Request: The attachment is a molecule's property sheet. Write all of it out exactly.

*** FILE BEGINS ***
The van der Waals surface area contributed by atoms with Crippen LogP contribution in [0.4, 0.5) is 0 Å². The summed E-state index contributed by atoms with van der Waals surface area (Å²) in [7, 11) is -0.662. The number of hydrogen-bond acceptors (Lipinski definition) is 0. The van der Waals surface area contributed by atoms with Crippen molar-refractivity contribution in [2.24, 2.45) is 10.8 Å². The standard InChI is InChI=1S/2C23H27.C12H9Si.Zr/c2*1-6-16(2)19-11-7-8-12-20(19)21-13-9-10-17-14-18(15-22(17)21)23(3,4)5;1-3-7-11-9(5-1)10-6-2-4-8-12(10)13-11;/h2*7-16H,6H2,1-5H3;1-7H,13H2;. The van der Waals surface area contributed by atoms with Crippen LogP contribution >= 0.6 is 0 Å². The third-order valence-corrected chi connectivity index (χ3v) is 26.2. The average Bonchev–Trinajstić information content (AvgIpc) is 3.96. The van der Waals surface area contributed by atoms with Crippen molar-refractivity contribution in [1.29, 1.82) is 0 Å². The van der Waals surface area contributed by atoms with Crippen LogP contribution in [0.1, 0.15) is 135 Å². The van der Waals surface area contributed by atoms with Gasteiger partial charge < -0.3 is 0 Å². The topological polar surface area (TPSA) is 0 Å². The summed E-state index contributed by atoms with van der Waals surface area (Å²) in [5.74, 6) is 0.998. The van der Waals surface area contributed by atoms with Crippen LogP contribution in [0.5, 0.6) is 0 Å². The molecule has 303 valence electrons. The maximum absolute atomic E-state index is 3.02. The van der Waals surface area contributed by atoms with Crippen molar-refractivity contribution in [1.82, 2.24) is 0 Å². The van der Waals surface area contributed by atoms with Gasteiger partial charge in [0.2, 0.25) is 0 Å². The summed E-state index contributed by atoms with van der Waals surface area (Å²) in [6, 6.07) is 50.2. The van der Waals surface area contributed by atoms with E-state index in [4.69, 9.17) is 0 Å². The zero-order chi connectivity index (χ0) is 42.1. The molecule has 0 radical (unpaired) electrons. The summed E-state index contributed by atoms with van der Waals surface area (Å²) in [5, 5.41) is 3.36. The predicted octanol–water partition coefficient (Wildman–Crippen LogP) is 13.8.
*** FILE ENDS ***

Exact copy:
The van der Waals surface area contributed by atoms with Crippen LogP contribution in [0.4, 0.5) is 0 Å². The summed E-state index contributed by atoms with van der Waals surface area (Å²) in [7, 11) is -0.662. The number of hydrogen-bond acceptors (Lipinski definition) is 0. The van der Waals surface area contributed by atoms with Crippen molar-refractivity contribution in [2.24, 2.45) is 10.8 Å². The standard InChI is InChI=1S/2C23H27.C12H9Si.Zr/c2*1-6-16(2)19-11-7-8-12-20(19)21-13-9-10-17-14-18(15-22(17)21)23(3,4)5;1-3-7-11-9(5-1)10-6-2-4-8-12(10)13-11;/h2*7-16H,6H2,1-5H3;1-7H,13H2;. The van der Waals surface area contributed by atoms with Crippen LogP contribution >= 0.6 is 0 Å². The third-order valence-corrected chi connectivity index (χ3v) is 26.2. The average Bonchev–Trinajstić information content (AvgIpc) is 3.96. The van der Waals surface area contributed by atoms with Crippen molar-refractivity contribution in [1.29, 1.82) is 0 Å². The van der Waals surface area contributed by atoms with Crippen LogP contribution in [0.1, 0.15) is 135 Å². The van der Waals surface area contributed by atoms with Gasteiger partial charge < -0.3 is 0 Å². The topological polar surface area (TPSA) is 0 Å². The summed E-state index contributed by atoms with van der Waals surface area (Å²) in [5.74, 6) is 0.998. The van der Waals surface area contributed by atoms with Crippen LogP contribution in [0.5, 0.6) is 0 Å². The molecule has 303 valence electrons. The maximum absolute atomic E-state index is 3.02. The van der Waals surface area contributed by atoms with Crippen molar-refractivity contribution in [1.82, 2.24) is 0 Å². The van der Waals surface area contributed by atoms with Gasteiger partial charge in [0.2, 0.25) is 0 Å². The summed E-state index contributed by atoms with van der Waals surface area (Å²) in [6, 6.07) is 50.2. The van der Waals surface area contributed by atoms with E-state index in [4.69, 9.17) is 0 Å². The zero-order chi connectivity index (χ0) is 42.1. The molecule has 0 radical (unpaired) electrons. The summed E-state index contributed by atoms with van der Waals surface area (Å²) in [5, 5.41) is 3.36. The predicted octanol–water partition coefficient (Wildman–Crippen LogP) is 13.8.